Comparison of approaches to egomotion computation
We evaluated six algorithms for computing egomotion from image velocities. We established benchmarks for quantifying bias and sensitivity to noise, and for quantifying the convergence properties of those algorithms that require numerical search. Our simulation results reveal some interesting and surprising results. First, it is often written in the literature that the egomotion problem is difficult because translation (e.g., along the X-axis) and rotation (e.g., about the Y-axis) produce similar image velocities. We found, to the contrary, that the bias and sensitivity of our six algorithms are totally invariant with respect to the axis of rotation. Second, it is also believed by some that fixating helps to make the egomotion problem easier. We found, to the contrary, that fixating does not help when the noise is independent of the image velocities. Fixation does help if the noise is proportional to speed, but this is only for the trivial reason that the speeds are slower under fixation. Third, it is widely believed that increasing the field of view will yield better performance. We found, to the contrary, that this is not necessarily true.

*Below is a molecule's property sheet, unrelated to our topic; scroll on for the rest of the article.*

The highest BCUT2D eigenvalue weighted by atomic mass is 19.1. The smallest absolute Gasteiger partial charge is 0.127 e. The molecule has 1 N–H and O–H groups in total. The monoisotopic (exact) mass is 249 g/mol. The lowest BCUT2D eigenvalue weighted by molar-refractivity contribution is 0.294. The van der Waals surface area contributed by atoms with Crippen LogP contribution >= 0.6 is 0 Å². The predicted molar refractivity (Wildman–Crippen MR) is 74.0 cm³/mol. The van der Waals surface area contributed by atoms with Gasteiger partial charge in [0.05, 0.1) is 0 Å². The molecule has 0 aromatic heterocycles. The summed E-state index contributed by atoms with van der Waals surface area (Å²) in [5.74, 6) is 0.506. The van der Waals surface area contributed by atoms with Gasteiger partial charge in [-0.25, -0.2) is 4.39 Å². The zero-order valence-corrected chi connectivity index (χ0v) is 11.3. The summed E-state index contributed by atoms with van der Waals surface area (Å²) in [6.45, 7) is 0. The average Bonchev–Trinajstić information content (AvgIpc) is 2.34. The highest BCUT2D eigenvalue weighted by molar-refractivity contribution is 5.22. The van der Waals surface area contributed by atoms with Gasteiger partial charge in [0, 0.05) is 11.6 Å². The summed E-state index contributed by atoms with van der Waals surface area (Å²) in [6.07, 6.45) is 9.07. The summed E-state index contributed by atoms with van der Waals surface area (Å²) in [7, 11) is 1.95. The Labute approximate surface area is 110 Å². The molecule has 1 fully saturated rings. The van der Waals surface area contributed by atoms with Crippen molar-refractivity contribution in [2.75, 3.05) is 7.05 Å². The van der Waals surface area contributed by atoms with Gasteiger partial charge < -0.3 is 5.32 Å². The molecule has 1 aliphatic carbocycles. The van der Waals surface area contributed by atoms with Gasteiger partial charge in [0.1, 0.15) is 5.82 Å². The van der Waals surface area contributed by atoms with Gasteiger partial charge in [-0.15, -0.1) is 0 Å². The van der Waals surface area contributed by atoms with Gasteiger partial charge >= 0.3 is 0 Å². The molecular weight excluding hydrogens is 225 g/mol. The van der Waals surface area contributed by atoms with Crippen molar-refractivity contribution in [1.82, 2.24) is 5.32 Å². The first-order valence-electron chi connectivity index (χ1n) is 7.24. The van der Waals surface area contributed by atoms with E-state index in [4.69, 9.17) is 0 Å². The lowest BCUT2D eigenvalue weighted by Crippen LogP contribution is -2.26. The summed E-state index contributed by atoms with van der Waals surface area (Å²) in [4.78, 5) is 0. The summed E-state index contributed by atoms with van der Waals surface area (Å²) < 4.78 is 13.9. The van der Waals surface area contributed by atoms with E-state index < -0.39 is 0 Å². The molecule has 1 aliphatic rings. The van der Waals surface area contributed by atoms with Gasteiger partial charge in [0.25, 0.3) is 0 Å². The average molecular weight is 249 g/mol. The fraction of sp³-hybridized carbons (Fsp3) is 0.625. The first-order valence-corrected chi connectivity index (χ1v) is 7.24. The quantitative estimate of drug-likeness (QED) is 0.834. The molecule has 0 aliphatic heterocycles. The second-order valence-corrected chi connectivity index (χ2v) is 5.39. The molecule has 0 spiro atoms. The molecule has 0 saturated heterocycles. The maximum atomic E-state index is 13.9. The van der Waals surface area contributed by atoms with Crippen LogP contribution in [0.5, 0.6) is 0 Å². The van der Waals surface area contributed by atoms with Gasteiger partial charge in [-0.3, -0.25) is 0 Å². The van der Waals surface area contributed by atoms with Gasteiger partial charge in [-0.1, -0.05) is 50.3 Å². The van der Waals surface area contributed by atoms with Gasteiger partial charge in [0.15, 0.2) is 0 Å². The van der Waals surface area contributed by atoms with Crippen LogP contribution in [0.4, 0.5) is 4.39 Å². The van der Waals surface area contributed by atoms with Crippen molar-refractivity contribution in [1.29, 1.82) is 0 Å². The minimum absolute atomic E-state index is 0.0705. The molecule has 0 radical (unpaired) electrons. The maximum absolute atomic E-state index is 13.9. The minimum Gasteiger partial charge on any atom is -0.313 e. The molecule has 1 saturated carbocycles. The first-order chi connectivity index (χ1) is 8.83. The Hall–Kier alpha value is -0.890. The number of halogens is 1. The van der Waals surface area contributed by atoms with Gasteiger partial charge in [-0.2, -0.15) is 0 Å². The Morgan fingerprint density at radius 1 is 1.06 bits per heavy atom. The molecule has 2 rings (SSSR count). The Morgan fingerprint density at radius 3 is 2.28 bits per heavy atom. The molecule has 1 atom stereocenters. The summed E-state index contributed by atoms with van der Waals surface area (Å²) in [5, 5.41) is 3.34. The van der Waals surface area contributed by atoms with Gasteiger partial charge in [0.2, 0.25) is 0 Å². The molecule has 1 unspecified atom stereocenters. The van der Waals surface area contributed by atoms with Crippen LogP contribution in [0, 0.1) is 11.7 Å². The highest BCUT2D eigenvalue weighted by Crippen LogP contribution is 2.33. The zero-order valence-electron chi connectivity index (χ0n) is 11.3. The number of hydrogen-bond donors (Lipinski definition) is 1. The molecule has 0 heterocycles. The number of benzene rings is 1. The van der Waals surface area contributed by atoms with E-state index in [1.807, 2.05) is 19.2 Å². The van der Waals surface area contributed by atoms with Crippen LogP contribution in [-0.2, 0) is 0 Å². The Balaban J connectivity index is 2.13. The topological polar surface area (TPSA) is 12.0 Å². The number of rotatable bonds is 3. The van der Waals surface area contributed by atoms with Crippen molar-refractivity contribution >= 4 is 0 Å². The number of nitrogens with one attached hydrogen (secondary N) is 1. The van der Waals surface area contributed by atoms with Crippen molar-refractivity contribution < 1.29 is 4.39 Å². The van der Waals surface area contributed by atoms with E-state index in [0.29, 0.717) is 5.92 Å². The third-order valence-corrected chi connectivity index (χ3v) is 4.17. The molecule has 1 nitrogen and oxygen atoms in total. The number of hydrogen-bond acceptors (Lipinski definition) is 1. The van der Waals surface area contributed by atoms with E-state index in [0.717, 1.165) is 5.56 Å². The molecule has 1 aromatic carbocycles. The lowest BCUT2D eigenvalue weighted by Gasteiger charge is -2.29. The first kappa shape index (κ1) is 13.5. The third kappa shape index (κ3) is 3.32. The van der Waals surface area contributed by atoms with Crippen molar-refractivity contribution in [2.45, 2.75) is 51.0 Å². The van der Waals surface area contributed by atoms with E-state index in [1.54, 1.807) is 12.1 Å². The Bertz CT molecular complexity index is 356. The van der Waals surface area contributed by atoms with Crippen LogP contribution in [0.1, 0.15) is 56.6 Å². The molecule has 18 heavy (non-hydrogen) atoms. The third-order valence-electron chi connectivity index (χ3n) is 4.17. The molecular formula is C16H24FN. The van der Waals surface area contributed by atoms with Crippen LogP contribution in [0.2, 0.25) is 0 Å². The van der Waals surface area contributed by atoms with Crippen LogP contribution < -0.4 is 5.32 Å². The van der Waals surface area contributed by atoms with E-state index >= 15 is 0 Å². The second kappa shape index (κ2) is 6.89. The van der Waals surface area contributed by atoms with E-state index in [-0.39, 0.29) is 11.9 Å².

Tian, TY; Tomasi, C; Heeger, DJ
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